Not only the Bible benefits from this, though. By integrating its unique scriptures into this timeline, we can really see just how much time the book of Ether occupies, and how much the early Book of Mormon authors were in tune with the events of the end of the Old Testament.

We can see Book of Mormon stories filling in the gaps between the two testaments, and continuing the tragic legacy of the earliest Christian era after the New Testament ends.

We can see how complicated the “flashbacks” in the books of Mosiah and Alma are.

Much of this is speculative. I’m happy to hear from anyone with refinements. I intend to keep revising it, myself. As I said, this is only a draft.

Narratives that take place at the same time—or nearly so—are presented next to each other. This is most important in the four gospels.

I’ve used the gospel harmony available here at lds.org for this, as well as the chronological order of the Doctrine and Covenants, available here. These are both products of the LDS Church, not mine, and they belong to the Church.

The Bible chronology is one that is widely available online (for example, here, here, and here); I have modified it only very slightly where I thought useful.

The color coding should help us all to follow the flow and see the connections between the various bodies of scripture. The first three—the law, writings, and prophets—are traditional divisions of the Old Testament (see Luke 24:44).

“The Whole Concatenation of Diabolical Rascality”

Probably the single coolest phrase in all of scripture, right there.  In Doctrine and Covenants 123, Joseph Smith encouraged the Latter-day Saints to keep track of all the “libelous publications,” as well as property damage and physical abuse, they had suffered.

Verse 5 uses this unique and memorable phrase to summarize that record: “the whole concatenation of diabolical rascality.”  Isn’t it wonderful?

First of all, it’s funny in the way that wordy phrases are, using multiple long, obscure words right next to each other.  Also, it’s a perfect example of that 19th century style of excruciatingly exact wording.  The individual words themselves are quite funny, too.  “Concatenation.”  Just say that one aloud.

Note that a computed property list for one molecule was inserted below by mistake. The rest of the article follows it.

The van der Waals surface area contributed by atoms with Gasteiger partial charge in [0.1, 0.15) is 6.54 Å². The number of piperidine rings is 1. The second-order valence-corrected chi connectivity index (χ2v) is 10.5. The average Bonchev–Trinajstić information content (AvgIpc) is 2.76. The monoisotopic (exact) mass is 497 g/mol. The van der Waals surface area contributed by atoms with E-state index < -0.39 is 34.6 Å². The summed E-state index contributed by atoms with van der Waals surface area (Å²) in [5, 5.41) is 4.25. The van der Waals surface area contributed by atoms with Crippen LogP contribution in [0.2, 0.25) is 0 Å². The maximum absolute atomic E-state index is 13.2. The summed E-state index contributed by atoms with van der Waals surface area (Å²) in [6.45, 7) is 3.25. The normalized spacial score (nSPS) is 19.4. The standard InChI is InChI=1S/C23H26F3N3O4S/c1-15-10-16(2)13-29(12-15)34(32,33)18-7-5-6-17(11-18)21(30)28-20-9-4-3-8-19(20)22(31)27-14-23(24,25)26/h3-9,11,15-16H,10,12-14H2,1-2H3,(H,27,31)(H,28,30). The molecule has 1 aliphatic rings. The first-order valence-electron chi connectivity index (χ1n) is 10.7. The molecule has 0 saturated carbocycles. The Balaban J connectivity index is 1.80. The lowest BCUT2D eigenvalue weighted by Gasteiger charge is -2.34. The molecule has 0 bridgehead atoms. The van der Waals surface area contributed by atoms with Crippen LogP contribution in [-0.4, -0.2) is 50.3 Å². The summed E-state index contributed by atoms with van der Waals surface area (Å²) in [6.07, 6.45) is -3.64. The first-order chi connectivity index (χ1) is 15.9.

Everybody should definitely highlight this phrase in their own copies right away.

And if you haven’t read the Doctrine and Covenants, you really should.  Who wouldn’t want to read a book that has gems like this in it?

 

 

The Five Missions In the Scriptures

A scripture study exercise: if we wanted to summarize the overall message of major collections of scripture, what might they be?  We’re probably familiar with the “missions of the Church” formula–preach the gospel, perfect the saints, redeem the dead, care for the poor and needy–so, can we find similar missions communicated in books of scripture?

Here’s what I’ve come up with so far, with comments below:

 

Old Testament : Obey the law

New Testament : Perfect the saints

Book of Mormon : Learn the gospel

Doctrine and Covenants : Build the kingdom

Pearl of Great Price : Seek the Lord

 

Old Testament: I also considered “keep the commandments” and “follow the prophets.”  The first is similar to “obey the law,” but not as inclusive–there’s more to the Old Testament than the “thous shalts” and “thou shalt nots.”  Saying to “follow the prophets” resonates with us today, and certainly encompasses a major theme, but the largest idea in the Old Testament is that conforming to God’s whole system of living will bless us.

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The New York Times Admires Joseph Smith’s Civil War Prophecy